Monday, 24 July 2017

A promising ovarian cancer treatment

06 June 2017 | News

The drug kills cells by blocking a molecule called thymidylate synthase and causing irreparable DNA damage.

A team of scientists, one of them of Indian origin, has developed a new targeted treatment for ovarian cancer that shrinks tumours without causing any side effects.

Researchers believe the drug, which mimics the action of folic acid to enter cells, could hold huge promise for women with advanced ovarian cancer who have stopped responding to standard treatment.

The drug kills cells by blocking a molecule called thymidylate synthase and causing irreparable DNA damage.

The research has been conducted at the Institute of Cancer Research in the UK. The researchers found that since the drug targets cancer cells specifically, it did not have side-effects often seen with traditional chemotherapy such as infections, diarrhoea, nerve damage and hair loss.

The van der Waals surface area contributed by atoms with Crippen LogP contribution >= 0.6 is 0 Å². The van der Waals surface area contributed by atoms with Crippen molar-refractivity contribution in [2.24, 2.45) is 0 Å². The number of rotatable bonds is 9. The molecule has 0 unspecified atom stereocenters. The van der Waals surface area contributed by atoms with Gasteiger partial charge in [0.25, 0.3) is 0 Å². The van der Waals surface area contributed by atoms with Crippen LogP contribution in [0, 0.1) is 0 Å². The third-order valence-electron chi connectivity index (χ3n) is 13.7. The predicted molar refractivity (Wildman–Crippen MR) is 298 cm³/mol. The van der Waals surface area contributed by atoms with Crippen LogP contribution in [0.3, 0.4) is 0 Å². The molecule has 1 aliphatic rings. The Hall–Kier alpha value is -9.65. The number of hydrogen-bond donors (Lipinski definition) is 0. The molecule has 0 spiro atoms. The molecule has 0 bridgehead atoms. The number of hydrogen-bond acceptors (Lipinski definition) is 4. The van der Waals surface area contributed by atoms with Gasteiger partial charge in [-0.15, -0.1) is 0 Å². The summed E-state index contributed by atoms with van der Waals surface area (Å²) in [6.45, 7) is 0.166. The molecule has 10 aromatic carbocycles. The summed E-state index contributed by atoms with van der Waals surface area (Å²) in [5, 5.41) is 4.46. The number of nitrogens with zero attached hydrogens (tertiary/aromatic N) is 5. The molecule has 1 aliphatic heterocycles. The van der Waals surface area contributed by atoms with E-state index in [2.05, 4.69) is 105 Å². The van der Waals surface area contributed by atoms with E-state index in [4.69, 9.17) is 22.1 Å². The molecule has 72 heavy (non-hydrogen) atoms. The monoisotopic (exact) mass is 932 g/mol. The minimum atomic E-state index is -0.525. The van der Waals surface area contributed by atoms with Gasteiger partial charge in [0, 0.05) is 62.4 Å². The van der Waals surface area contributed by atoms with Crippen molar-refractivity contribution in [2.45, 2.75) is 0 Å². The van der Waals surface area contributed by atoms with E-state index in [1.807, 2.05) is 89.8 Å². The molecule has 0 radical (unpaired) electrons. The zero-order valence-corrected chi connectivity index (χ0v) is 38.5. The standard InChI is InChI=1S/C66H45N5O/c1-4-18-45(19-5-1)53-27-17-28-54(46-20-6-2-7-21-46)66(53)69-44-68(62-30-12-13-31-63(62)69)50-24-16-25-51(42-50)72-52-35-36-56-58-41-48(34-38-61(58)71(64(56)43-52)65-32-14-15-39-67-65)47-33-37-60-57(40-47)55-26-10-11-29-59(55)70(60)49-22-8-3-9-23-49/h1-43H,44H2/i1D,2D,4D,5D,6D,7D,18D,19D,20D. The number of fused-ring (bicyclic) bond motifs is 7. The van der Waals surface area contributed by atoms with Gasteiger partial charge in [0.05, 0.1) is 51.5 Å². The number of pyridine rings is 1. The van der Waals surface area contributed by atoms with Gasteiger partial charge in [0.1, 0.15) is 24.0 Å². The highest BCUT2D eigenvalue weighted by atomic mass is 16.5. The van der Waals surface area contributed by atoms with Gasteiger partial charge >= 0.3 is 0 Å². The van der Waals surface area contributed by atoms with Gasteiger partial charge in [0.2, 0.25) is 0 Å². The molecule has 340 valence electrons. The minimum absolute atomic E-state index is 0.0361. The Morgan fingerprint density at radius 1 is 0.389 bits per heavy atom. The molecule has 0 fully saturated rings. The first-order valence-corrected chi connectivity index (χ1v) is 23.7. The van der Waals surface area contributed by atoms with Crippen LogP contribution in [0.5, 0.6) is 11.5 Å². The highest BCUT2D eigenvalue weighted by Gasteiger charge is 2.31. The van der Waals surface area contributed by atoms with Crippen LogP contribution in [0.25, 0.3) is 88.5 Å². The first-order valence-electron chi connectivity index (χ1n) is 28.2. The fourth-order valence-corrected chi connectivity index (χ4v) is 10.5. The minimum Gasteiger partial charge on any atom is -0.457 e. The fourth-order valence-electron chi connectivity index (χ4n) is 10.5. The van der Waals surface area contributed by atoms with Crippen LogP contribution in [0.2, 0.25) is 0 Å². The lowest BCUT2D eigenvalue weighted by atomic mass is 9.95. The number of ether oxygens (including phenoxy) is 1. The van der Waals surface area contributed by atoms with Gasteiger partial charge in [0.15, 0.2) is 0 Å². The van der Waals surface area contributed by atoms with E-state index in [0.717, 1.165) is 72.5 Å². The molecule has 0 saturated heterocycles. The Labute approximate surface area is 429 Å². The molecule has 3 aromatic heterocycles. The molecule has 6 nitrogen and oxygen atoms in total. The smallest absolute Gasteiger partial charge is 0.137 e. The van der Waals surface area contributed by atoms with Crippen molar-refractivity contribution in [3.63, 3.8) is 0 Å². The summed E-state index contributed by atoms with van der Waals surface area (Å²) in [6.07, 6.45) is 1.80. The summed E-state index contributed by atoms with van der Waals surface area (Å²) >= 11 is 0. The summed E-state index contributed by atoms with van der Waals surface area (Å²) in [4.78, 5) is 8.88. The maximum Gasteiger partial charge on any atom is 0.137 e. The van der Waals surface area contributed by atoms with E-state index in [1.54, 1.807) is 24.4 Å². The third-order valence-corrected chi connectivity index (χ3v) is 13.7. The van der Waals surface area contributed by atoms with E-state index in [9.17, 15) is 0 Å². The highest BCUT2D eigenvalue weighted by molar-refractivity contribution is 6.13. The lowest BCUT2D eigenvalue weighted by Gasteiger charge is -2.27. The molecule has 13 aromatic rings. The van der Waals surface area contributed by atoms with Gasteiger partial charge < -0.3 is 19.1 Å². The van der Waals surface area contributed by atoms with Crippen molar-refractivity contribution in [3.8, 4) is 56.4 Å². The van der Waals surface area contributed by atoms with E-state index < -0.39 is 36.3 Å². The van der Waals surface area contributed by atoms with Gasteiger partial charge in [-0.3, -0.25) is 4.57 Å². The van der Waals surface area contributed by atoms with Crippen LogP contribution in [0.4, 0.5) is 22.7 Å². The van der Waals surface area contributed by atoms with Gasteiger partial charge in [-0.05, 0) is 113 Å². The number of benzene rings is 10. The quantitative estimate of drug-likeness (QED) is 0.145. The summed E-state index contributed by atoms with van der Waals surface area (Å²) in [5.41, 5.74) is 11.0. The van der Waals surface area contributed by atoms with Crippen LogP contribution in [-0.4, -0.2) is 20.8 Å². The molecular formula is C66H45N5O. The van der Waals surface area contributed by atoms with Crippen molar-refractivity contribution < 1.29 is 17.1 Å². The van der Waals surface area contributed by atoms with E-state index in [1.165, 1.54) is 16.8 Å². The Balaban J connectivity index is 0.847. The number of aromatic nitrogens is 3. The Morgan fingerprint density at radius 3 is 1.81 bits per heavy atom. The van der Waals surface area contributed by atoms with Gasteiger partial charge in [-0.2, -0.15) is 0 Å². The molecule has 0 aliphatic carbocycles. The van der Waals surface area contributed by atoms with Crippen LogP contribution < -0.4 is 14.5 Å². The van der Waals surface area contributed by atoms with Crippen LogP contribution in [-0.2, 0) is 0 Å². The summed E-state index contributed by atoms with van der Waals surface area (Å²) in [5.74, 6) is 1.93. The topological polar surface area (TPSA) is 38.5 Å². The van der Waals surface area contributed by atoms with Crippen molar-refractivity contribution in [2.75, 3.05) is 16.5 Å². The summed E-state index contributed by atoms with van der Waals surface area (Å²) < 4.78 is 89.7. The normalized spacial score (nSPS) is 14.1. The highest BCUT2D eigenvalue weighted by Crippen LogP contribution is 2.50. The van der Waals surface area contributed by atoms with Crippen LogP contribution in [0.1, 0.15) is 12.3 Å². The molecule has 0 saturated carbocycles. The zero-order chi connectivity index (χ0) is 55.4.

The team tested the drug, ONX-0801, in 15 women with ovarian cancer as part of a wider phase I clinical trial. Phase 1 trials are run in patients who have advanced cancer as a way of testing a drug's safety, and it is highly unusual to see major clinical responses at this stage.

They found that the drug significantly shrunk tumours in seven of the 15 ovarian cancer patients. This observation certainly seems very exciting and promising.

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